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Witness to the American Apocalypse? A Study of 21st Century "Doomsday" Prepping

Mills, Michael F. (2017) Witness to the American Apocalypse? A Study of 21st Century "Doomsday" Prepping. Doctor of Philosophy (PhD) thesis, University of Kent,. (doi:10.22024/UniKent/01.02.60441) (Access to this publication is currently restricted. You may be able to access a copy if URLs are provided) (KAR id:60441)

Language: English

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This thesis addresses the phenomenon of 21st century "doomsday" prepping. Prepping is a primarily American phenomenon centred on storing food, water, and weapons for the purpose of surviving future crisis or social collapse. Growing rapidly post-2007/8, it is the successor to the right-wing American survivalist movement that flourished (and then disappeared) in the late-20th century. This thesis engages with a lack of scholarly knowledge on prepping, which has resulted in this phenomenon being understood through media-driven stereotypes and theories of older survivalist activity. Such understandings suggest that prepping is apocalyptic, millenarian, politically-extreme, and a product of the United States' fringe right-wing militia culture. Drawing on research that involved 200 online surveys responses, ethnography and interviews with 39 American preppers, and attendance at three prominent prepping conventions, the thesis challenges such dominant ideas. It shows prepping to be a distinct, more moderate wave of American survivalist activity. The thesis establishes that preppers typically do not prepare for an "apocalypse", nor do they think in millenarian terms. Preppers instead use their preparations as precautionary protection against temporary social collapse and job loss. The thesis also reveals that prepping is not as politically-extreme as is often speculated. Rather than militia ideology, prepping intermingles with waves of right-wing "Tea Party" discontent, as well as widespread frustration at the dysfunctional and post-political state of American democracy. Additionally this work reveals that, as far as preppers retreat from political and community life, their withdrawal is symptomatic of wider currents of American individualist values, and processes of civic decline. It is thus argued that prepping must be understood as a product of "mainstream" American society. It is concluded that prepping should be principally explained as a product of: late modern capitalism's effects on democracy, secure employment, and collective sympathies; contemporary media's impact on disaster-related fears; and the American Right's promotion of political anxiety and individualistic thinking.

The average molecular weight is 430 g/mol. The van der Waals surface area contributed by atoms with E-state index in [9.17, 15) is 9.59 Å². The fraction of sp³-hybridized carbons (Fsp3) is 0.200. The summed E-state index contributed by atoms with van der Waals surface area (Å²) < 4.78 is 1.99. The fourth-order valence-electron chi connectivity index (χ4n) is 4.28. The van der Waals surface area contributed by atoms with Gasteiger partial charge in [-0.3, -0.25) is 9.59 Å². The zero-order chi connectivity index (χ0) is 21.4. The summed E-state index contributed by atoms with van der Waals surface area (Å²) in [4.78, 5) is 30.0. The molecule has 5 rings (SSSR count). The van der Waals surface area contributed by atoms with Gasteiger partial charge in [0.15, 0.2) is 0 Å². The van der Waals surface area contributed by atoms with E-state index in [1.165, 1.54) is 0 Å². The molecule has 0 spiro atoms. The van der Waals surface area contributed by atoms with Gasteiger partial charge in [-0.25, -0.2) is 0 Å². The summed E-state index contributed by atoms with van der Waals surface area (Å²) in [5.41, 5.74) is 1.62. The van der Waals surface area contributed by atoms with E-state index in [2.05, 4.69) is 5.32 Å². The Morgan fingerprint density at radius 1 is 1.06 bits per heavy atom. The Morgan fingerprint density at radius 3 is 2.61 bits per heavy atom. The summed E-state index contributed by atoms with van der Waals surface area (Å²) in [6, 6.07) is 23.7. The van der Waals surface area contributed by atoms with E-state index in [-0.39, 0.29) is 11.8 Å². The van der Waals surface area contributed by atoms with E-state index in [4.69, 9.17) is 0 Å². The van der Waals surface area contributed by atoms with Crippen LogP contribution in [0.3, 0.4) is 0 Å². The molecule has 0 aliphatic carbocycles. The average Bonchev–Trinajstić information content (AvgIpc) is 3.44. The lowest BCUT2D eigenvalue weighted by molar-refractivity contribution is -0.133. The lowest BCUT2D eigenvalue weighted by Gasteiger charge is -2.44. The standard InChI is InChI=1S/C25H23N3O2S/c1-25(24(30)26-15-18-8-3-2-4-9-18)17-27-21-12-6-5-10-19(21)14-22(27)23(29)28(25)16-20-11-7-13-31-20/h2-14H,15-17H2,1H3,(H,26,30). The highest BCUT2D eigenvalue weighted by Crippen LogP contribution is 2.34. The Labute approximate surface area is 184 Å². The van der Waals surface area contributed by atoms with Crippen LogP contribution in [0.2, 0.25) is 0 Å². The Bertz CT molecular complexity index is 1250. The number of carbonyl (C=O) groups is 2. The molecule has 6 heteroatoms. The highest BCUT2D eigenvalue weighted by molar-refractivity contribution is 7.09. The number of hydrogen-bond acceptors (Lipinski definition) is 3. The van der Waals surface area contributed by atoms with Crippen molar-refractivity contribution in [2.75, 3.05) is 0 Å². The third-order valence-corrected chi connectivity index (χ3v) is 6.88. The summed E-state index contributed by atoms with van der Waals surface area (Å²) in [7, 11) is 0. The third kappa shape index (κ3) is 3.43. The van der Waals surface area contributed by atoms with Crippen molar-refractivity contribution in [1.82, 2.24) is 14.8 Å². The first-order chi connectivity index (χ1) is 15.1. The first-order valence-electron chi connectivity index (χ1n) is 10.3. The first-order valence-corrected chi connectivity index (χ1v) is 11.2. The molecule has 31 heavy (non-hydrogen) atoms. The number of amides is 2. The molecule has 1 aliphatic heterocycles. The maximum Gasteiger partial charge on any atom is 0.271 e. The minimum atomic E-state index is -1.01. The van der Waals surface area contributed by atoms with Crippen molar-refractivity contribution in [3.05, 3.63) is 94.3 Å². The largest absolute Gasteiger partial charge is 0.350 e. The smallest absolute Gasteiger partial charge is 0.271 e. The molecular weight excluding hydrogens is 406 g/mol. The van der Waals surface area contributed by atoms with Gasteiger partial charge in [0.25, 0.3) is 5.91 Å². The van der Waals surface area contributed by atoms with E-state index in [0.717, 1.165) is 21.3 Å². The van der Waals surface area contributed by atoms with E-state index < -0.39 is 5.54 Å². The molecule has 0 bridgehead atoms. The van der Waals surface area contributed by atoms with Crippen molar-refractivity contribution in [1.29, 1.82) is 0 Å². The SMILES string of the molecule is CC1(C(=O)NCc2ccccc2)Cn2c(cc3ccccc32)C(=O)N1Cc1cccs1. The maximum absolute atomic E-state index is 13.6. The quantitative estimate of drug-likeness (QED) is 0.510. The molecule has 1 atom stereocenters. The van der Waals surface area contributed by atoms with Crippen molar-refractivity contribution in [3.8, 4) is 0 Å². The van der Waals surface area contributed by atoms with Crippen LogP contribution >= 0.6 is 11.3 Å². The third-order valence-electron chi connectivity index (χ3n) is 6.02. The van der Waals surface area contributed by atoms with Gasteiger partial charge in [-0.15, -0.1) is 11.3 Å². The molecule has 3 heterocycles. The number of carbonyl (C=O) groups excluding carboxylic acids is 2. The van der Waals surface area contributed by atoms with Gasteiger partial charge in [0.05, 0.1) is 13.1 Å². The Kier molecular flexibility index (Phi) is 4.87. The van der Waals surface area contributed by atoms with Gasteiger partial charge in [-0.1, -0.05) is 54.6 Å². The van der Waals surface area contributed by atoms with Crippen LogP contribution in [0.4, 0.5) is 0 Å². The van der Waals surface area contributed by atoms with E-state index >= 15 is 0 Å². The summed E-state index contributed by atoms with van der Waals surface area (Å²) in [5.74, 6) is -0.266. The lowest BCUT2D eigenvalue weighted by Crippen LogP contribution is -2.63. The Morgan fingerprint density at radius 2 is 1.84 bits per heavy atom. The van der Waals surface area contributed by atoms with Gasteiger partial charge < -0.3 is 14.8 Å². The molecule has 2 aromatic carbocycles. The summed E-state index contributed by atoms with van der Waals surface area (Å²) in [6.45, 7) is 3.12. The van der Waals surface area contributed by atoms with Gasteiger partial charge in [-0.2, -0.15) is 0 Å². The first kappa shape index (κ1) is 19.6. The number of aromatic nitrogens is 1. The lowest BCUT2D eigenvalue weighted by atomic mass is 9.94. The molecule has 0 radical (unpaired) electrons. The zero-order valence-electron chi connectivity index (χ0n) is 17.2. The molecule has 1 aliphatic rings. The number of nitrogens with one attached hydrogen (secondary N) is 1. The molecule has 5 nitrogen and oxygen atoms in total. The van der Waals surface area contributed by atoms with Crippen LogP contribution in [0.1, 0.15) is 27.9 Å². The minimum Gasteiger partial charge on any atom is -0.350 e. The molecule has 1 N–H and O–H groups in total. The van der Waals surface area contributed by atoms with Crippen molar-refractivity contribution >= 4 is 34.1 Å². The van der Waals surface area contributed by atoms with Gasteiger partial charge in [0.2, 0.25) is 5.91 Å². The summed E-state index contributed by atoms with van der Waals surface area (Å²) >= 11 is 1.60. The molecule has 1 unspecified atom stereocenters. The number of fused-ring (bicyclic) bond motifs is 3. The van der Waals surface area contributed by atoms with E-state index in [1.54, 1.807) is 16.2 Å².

Item Type: Thesis (Doctor of Philosophy (PhD))
DOI/Identification number: 10.22024/UniKent/01.02.60441
Additional information: The author of this thesis has requested that it be held under closed access. We are sorry but we will not be able to give you access or pass on any requests for access. 04/05/22
Uncontrolled keywords: Survivalism; Prepping; Risk; Late Modernity; Apocalypse; Disaster; Criminology; Sociology
Subjects: H Social Sciences > HN Social history and conditions. Social problems. Social reform
H Social Sciences > HV Social pathology. Social and public welfare
Divisions: Divisions > Division for the Study of Law, Society and Social Justice > School of Social Policy, Sociology and Social Research
Depositing User: Users 1 not found.
Date Deposited: 17 Feb 2017 12:00 UTC
Last Modified: 04 May 2022 07:55 UTC
Resource URI: (The current URI for this page, for reference purposes)

University of Kent Author Information

Mills, Michael F..

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